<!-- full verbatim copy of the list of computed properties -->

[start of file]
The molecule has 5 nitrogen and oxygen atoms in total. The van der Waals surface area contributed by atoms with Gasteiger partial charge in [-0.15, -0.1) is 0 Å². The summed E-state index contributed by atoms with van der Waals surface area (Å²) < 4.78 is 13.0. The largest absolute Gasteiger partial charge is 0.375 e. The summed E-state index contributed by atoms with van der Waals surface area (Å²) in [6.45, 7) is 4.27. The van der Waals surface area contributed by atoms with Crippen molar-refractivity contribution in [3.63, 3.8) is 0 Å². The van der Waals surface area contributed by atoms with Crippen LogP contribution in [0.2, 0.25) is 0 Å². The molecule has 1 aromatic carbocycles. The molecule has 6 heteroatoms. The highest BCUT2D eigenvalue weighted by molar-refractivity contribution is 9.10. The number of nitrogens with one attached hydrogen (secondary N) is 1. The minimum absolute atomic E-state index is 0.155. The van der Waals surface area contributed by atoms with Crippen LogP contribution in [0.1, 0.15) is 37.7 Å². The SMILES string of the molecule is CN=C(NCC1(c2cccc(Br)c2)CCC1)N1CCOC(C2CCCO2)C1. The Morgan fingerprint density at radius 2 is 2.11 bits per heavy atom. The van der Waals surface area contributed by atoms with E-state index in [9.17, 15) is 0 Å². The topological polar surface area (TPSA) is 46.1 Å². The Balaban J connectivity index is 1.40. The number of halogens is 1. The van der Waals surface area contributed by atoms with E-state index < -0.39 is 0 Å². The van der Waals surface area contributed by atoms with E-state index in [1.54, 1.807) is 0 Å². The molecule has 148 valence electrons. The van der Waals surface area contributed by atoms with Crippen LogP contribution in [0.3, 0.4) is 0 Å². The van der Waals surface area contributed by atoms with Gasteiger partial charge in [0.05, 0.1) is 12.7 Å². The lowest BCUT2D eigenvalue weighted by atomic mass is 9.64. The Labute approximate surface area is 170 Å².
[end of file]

The molecule has 5 nitrogen and oxygen atoms in total. The van der Waals surface area contributed by atoms with Gasteiger partial charge in [-0.15, -0.1) is 0 Å². The summed E-state index contributed by atoms with van der Waals surface area (Å²) < 4.78 is 13.0. The largest absolute Gasteiger partial charge is 0.375 e. The summed E-state index contributed by atoms with van der Waals surface area (Å²) in [6.45, 7) is 4.27. The van der Waals surface area contributed by atoms with Crippen molar-refractivity contribution in [3.63, 3.8) is 0 Å². The van der Waals surface area contributed by atoms with Crippen LogP contribution in [0.2, 0.25) is 0 Å². The molecule has 1 aromatic carbocycles. The molecule has 6 heteroatoms. The highest BCUT2D eigenvalue weighted by molar-refractivity contribution is 9.10. The number of nitrogens with one attached hydrogen (secondary N) is 1. The minimum absolute atomic E-state index is 0.155. The van der Waals surface area contributed by atoms with Crippen LogP contribution in [0.1, 0.15) is 37.7 Å². The SMILES string of the molecule is CN=C(NCC1(c2cccc(Br)c2)CCC1)N1CCOC(C2CCCO2)C1. The Morgan fingerprint density at radius 2 is 2.11 bits per heavy atom. The van der Waals surface area contributed by atoms with E-state index in [9.17, 15) is 0 Å². The topological polar surface area (TPSA) is 46.1 Å². The Balaban J connectivity index is 1.40. The number of halogens is 1. The van der Waals surface area contributed by atoms with E-state index < -0.39 is 0 Å². The van der Waals surface area contributed by atoms with E-state index in [1.54, 1.807) is 0 Å². The molecule has 148 valence electrons. The van der Waals surface area contributed by atoms with Crippen LogP contribution in [0.3, 0.4) is 0 Å². The van der Waals surface area contributed by atoms with Gasteiger partial charge in [0.05, 0.1) is 12.7 Å². The lowest BCUT2D eigenvalue weighted by atomic mass is 9.64. The Labute approximate surface area is 170 Å².